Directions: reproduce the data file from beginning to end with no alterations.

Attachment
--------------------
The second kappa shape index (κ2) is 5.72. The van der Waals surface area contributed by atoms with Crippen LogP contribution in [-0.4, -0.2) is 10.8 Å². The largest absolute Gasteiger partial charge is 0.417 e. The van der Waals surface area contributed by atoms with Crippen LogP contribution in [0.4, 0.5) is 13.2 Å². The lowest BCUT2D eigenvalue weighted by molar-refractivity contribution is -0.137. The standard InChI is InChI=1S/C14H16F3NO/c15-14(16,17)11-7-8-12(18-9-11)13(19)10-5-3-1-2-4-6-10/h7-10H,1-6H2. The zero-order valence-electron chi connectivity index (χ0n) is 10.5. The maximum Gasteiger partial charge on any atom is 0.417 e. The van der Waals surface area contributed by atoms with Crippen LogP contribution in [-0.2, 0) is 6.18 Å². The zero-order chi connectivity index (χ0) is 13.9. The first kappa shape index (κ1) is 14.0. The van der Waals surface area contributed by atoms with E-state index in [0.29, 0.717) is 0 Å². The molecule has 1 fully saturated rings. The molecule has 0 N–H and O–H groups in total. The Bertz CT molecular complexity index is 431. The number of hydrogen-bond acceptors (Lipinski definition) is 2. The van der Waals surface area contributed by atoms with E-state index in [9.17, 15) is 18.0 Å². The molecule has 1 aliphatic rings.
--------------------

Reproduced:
The second kappa shape index (κ2) is 5.72. The van der Waals surface area contributed by atoms with Crippen LogP contribution in [-0.4, -0.2) is 10.8 Å². The largest absolute Gasteiger partial charge is 0.417 e. The van der Waals surface area contributed by atoms with Crippen LogP contribution in [0.4, 0.5) is 13.2 Å². The lowest BCUT2D eigenvalue weighted by molar-refractivity contribution is -0.137. The standard InChI is InChI=1S/C14H16F3NO/c15-14(16,17)11-7-8-12(18-9-11)13(19)10-5-3-1-2-4-6-10/h7-10H,1-6H2. The zero-order valence-electron chi connectivity index (χ0n) is 10.5. The maximum Gasteiger partial charge on any atom is 0.417 e. The van der Waals surface area contributed by atoms with Crippen LogP contribution in [-0.2, 0) is 6.18 Å². The zero-order chi connectivity index (χ0) is 13.9. The first kappa shape index (κ1) is 14.0. The van der Waals surface area contributed by atoms with E-state index in [0.29, 0.717) is 0 Å². The molecule has 1 fully saturated rings. The molecule has 0 N–H and O–H groups in total. The Bertz CT molecular complexity index is 431. The number of hydrogen-bond acceptors (Lipinski definition) is 2. The van der Waals surface area contributed by atoms with E-state index in [9.17, 15) is 18.0 Å². The molecule has 1 aliphatic rings.